Venie Environmental Poetry Prize

Carving the Golem by Kristen Lang

The stone knows at heart, of the microbes
tucked into its grains, that they too
are stone, like the trees,
like the flatworms. The birds
are the shards of its wind-caught self.

For aeons it has leaned
into the act of speaking – earthquake
and avalanche, bark and hiss and roar.
In the silk of its spiders’ threads
it has spelt the name for each
shade of darkness, each edge
of green-sucked light.

It longs for poetry
that the very stoniness of the world
might reveal in itself, beyond trees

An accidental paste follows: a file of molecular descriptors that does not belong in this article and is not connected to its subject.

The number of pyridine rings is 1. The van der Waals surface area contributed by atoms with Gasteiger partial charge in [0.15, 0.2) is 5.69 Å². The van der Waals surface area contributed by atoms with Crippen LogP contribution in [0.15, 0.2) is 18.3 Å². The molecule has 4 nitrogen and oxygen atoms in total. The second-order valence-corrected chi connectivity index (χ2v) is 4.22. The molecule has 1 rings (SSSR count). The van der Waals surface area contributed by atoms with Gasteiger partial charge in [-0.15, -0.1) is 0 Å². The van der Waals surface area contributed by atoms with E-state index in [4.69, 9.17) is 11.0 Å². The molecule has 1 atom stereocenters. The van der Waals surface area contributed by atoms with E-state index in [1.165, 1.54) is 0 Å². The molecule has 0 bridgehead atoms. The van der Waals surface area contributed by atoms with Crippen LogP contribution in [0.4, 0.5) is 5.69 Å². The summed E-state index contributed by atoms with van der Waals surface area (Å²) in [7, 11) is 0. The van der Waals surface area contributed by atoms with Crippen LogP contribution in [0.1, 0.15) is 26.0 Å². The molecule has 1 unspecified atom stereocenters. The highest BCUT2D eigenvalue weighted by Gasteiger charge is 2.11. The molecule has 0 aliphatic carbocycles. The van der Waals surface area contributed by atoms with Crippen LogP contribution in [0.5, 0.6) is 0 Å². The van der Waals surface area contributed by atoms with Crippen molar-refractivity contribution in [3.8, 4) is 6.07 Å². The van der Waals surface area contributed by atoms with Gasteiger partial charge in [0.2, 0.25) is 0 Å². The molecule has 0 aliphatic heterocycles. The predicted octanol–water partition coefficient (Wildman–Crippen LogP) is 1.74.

and moss and pygmy possums,
beyond mayflies and geckos,
the pivot of its dreaming, the crux
of its own unfolding.

It thought the cadences
of the flowers would be enough,
the exquisiteness, self-proclaimed,
of the songbirds’ calls, but still it leans.
A tongue more articulate
than its rivers, a gaze more absorbent
than its soil – how the stone

pushes out until it cannot
recall its own beginnings, shaping the air
with the hauntings of its new designs –
gods and nations, the jangling
of its coins, stacked and divided –
here, says the stone, I am.

The tools of its making twitch
in its mineral hands. And the mud
of its new mouth fills with the tales
of a seer. Though still it dreams, deep
in the belly of its turning. Its night sky
cluttered now by the lights of its mirrors.

A golem
pointing its fingers, feet
out of the dust of stars, trying
to remember.

 

You can hear Kristen reading her poem here:

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